This document reports the consensus of an interdisciplinary panel of research and clinical experts charged with reviewing the use of opioids for chronic noncancer pain (CNCP) and formulating guidelines for future research. Prescribing opioids for chronic noncancer pain has recently escalated in the United States. Contrasting with increasing opioid use are: 1) The lack of evidence supporting long-term effectiveness; 2) Escalating misuse of prescription opioids including abuse and diversion; and 3) Uncertainty about the incidence and clinical salience of multiple, poorly characterized adverse drug events (ADEs) including endocrine dysfunction, immunosuppression and infectious disease, opioid-induced hyperalgesia and xerostomia, overdose, falls and fractures, and psychosocial complications. Chief among the limitations of current evidence are: 1) Sparse evidence on long-term opioid effectiveness in chronic pain patients due to the short-term time frame of clinical trials; 2) Insufficiently comprehensive outcome assessment; and 3) Incomplete identification and quantification of ADEs. The panel called for a strategic interdisciplinary approach to the problem domain in which basic scientists and clinicians cooperate to resolve urgent issues and generate a comprehensive evidence base. It offered 4 recommendations in 3 areas: 1) A research strategy for studying the effectiveness of long-term opioid pharmacotherapy; 2) Improvements in evidence-generation methodology; and 3) Potential research topics for generating new evidence.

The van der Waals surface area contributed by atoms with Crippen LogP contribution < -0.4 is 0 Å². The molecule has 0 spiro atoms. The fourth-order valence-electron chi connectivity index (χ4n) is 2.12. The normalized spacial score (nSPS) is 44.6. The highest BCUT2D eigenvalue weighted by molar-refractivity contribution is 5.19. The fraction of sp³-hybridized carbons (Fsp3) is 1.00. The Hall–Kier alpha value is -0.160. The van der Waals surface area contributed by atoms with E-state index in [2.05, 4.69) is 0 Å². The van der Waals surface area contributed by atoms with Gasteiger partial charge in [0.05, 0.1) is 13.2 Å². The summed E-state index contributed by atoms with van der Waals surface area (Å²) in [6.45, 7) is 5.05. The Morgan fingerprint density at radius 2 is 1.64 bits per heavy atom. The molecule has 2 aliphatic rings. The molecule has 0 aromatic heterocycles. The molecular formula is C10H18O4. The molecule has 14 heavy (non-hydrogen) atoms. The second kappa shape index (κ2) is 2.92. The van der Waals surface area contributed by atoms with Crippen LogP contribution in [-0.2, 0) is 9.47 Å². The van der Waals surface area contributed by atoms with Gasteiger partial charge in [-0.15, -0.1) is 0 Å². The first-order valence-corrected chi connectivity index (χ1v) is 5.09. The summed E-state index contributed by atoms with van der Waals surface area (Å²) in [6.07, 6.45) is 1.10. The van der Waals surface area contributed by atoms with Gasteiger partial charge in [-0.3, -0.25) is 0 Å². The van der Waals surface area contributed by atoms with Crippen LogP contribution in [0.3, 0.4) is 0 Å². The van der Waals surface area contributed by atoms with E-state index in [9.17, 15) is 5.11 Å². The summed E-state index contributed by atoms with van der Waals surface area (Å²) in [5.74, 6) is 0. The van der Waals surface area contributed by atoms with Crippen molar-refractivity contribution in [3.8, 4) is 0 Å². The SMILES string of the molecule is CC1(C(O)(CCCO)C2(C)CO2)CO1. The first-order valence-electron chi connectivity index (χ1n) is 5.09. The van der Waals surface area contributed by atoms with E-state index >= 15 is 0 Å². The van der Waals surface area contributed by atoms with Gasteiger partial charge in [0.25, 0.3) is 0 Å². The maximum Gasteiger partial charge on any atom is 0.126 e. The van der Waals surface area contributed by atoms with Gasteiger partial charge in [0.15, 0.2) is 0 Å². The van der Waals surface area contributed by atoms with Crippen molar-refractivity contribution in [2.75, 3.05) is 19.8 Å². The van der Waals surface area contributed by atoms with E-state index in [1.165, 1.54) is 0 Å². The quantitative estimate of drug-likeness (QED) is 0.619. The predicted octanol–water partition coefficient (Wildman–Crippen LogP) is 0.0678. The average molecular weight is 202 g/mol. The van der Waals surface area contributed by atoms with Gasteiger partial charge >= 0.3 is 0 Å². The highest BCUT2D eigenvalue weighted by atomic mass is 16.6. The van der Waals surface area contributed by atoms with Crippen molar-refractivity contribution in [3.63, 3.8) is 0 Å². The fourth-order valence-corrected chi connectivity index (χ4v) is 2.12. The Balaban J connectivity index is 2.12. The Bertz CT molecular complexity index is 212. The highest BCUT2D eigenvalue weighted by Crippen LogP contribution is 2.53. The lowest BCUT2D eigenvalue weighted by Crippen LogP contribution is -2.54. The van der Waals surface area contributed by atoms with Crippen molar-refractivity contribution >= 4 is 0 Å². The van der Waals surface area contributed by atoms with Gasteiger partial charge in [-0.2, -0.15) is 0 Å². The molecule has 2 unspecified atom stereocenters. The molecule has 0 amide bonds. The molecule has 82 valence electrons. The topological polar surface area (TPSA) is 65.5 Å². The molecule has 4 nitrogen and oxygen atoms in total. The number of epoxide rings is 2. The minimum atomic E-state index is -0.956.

Perspective: Prescribing opioids for CNCP has outpaced the growth of scientific evidence bearing on the benefits and harms of these interventions. The need for a strong evidence base is urgent. This guideline offers a strategic approach to creating a comprehensive evidence base to guide safe and effective management of CNCP.
Copyright 2010 American Pain Society. All rights reserved.